Initial projections in Austria's presidential race on Sunday showed Green party candidate Alexander Van der Bellen to be neck and neck with his far-right rival Norbert Hofer, with the close race highlighting the deep political divisions in the country.
With 92 per cent of the ballots counted, Van der Bellen and Hofer were both projected to receive 50.0 per cent of the votes, the SORA polling institute said.
The final results are expected on Monday, once all absentee ballots have been counted.
The election reflects a widening division in Austrian society between those who have welcomed the arrival of tens of thousands of refugees since last year, and those who fear that the influx threatens their standard of living.
A win for Hofer would further strengthen the anti-immigration and EU-sceptic populist movement in Europe as the region faces an ongoing refugee crisis and Britain's upcoming referendum about its membership in the European Union.
Hofer, who currently serves as a vice president of parliament, entered the final election as the favourite, after the 45-year-old won the first round in April.
Van der Bellen, a 72-year-old former Green party leader, came in second in April. Although he runs as an independent, his campaign was financed by the Greens.
"It's a photo finish," Van der Bellen's campaign manager Lothar Lockl said.
The Freedom Party's eurosceptic and anti-immigration stance is embodied by other populist parties in Europe, which means the Austrian presidential race has drawn an unusual amount of attention abroad - especially in neighbouring Germany, where the right-wing Alternative for Germany (AfD) enjoys growing support.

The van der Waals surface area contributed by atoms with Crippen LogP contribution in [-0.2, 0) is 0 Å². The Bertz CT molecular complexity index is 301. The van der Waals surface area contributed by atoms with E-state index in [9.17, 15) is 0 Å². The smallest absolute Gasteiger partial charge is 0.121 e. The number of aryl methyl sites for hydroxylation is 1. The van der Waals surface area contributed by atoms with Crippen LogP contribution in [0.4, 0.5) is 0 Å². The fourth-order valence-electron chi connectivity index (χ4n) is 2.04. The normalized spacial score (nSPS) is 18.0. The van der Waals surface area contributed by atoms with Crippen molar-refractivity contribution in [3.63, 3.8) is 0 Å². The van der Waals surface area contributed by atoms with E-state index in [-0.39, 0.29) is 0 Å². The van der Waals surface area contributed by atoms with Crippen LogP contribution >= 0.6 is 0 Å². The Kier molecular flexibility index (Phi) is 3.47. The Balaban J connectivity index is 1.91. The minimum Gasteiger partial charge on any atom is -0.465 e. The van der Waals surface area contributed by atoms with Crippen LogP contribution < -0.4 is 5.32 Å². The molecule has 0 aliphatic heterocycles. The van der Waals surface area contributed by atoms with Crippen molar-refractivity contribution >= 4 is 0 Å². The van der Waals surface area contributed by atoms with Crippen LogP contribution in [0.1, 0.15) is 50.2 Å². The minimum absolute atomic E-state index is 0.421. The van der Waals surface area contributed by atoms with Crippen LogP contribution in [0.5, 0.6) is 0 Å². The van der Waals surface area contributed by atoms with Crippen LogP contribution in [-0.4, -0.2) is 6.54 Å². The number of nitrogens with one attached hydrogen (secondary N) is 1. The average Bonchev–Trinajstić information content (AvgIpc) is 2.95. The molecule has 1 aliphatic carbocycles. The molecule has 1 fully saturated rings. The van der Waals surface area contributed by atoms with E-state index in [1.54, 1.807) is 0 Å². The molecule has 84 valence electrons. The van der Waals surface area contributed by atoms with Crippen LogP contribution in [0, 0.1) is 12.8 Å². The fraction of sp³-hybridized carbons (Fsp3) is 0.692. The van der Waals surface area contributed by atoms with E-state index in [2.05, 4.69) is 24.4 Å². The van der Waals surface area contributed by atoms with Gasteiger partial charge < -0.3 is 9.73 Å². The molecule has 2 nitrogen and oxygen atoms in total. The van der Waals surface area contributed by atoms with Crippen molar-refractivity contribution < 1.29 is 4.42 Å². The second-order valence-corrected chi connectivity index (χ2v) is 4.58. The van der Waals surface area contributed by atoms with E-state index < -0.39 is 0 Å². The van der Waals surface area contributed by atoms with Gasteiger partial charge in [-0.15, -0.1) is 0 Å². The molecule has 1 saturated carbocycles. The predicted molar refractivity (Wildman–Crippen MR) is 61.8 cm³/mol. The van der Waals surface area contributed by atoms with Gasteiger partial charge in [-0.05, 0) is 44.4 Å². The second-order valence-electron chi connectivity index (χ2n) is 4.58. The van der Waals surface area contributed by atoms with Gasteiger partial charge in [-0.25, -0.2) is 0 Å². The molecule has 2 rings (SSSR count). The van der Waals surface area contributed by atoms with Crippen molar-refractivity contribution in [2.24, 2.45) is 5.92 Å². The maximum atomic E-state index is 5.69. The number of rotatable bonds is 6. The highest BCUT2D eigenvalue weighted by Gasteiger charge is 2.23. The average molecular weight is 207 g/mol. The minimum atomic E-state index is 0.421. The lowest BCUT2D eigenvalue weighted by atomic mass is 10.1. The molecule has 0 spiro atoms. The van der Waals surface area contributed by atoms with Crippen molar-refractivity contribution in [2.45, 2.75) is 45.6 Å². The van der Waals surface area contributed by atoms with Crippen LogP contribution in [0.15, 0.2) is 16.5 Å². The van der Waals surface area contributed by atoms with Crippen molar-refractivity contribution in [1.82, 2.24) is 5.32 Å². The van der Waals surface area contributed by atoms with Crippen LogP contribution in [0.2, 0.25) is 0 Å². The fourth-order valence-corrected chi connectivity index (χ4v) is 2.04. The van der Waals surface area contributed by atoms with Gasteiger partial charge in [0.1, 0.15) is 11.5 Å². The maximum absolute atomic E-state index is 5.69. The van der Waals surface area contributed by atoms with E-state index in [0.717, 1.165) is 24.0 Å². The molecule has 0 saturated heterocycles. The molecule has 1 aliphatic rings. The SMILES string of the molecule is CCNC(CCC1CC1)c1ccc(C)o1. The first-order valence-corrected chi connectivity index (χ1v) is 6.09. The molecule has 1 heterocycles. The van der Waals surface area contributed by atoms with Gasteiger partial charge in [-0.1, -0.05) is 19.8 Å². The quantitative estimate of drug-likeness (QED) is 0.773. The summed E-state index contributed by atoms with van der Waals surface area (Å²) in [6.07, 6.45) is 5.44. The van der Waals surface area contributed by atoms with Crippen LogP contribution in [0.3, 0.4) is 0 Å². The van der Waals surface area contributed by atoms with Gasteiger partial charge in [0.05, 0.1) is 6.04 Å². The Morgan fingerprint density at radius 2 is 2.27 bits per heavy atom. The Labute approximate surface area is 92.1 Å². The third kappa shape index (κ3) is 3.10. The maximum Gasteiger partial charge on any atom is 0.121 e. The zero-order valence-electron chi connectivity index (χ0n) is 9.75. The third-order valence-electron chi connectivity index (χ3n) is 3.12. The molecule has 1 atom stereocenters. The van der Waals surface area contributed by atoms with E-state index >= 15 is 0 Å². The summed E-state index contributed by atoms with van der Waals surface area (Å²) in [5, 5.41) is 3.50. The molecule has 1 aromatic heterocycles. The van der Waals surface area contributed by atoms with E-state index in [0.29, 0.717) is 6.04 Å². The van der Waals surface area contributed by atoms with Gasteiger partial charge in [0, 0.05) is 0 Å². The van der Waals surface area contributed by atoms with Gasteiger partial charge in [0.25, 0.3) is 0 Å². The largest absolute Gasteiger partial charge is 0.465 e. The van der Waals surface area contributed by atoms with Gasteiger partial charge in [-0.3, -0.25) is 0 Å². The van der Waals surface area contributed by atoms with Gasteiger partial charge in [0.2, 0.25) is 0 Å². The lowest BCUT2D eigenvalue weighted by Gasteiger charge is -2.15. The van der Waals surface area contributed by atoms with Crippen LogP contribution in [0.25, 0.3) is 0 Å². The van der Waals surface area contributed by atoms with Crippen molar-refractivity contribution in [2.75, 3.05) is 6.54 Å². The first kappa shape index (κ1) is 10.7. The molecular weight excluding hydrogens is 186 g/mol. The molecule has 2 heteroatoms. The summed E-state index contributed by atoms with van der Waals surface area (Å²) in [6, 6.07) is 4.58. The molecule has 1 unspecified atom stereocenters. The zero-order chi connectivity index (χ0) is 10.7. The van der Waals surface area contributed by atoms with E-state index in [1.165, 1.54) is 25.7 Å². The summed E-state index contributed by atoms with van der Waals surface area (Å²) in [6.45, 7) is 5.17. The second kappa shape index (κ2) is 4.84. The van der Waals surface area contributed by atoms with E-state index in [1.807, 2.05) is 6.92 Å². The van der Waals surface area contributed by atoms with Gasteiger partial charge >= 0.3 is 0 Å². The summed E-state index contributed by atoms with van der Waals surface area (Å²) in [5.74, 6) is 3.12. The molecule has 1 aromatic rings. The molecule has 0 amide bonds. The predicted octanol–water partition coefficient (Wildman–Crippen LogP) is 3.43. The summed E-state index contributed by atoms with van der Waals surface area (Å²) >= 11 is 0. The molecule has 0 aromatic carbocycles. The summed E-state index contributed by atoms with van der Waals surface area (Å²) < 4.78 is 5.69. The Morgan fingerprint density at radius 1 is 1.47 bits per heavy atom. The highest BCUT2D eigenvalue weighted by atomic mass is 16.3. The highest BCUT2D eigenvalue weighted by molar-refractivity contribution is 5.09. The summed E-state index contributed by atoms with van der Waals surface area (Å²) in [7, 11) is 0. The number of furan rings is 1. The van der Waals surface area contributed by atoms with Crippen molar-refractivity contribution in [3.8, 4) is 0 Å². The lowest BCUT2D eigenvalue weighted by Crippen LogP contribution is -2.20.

Van der Bellen has been stressing the importance of having a stable and unified European Union and of maintaining a humane refugee policy.
Hofer, on the other hand, wants a less centralized European Union and more public referenda in Austria - a move that would follow the example of neighbouring Switzerland, where the right-wing People's Party has pushed a xenophobic agenda through referendum campaigns.
Austrian presidents ultimately fulfill a mostly ceremonial role, and neither Van der Bellen nor Hofer would be able to change national policies.
Van der Bellen and left-wing commentators have warned that a vote for Hofer could pave the way to a Freedom Party government, given that the opposition rightists have been leading in national polls for the past year.
Austria's sitting Social Democratic president Heinz Fischer is scheduled to hand over his office to his successor on July 8.
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